he European Community yesterday accused the U.S. government of violating international law by widening restrictions on U.S.-developed technology for a natural gas pipeline between the Soviet Union and Western Europe.
Community foreign ministers also said they planned to resist U.S. antisubsidy duties on European steel exports and take action against alleged U.S. subsidies to U.S. steel companies.
President Reagan's special trade representative, William Brock, is set to travel to Brussels today for emergency talks to defuse the worsening divisions over trade policy between the United States and its European allies. Brock will stop in Brussels on his way home from a visit to Egypt because the administration has been alarmed at recent European reaction to both the steel measures and the broadening of the restrictions on exports for the gas pipeline.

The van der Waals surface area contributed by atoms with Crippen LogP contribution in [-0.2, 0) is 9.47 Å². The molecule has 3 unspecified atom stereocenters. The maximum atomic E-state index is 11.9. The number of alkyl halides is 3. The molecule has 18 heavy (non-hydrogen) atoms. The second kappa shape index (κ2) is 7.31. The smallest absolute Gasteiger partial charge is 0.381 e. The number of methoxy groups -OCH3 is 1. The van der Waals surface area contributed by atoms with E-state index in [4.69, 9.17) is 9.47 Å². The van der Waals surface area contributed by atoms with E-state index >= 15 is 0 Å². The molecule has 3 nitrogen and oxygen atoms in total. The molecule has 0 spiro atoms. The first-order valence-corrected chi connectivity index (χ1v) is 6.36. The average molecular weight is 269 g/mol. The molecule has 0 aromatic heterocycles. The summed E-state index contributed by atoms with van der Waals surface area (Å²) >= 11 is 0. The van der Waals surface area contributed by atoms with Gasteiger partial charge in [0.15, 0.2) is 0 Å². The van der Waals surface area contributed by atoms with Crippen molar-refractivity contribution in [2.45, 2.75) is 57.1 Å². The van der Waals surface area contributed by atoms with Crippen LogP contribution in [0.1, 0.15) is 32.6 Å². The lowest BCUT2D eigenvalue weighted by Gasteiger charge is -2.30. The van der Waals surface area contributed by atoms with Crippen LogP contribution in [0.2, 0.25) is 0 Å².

European Commission Vice President Etienne Davignon said the community was considering taking Washington to an international court over the ban on the supply of technology for the gas pipeline.
Top Japanese officials in Tokyo also criticized the Reagan administration's sanctions because they blocked a joint Soviet-Japan offshore oil development project in the northwest Pacific.
Japanese officials said letters were being sent to Secretary of Commerce Malcolm Baldrige and Secretary of State Alexander M. Haig Jr. asking the United States to reconsider the decision.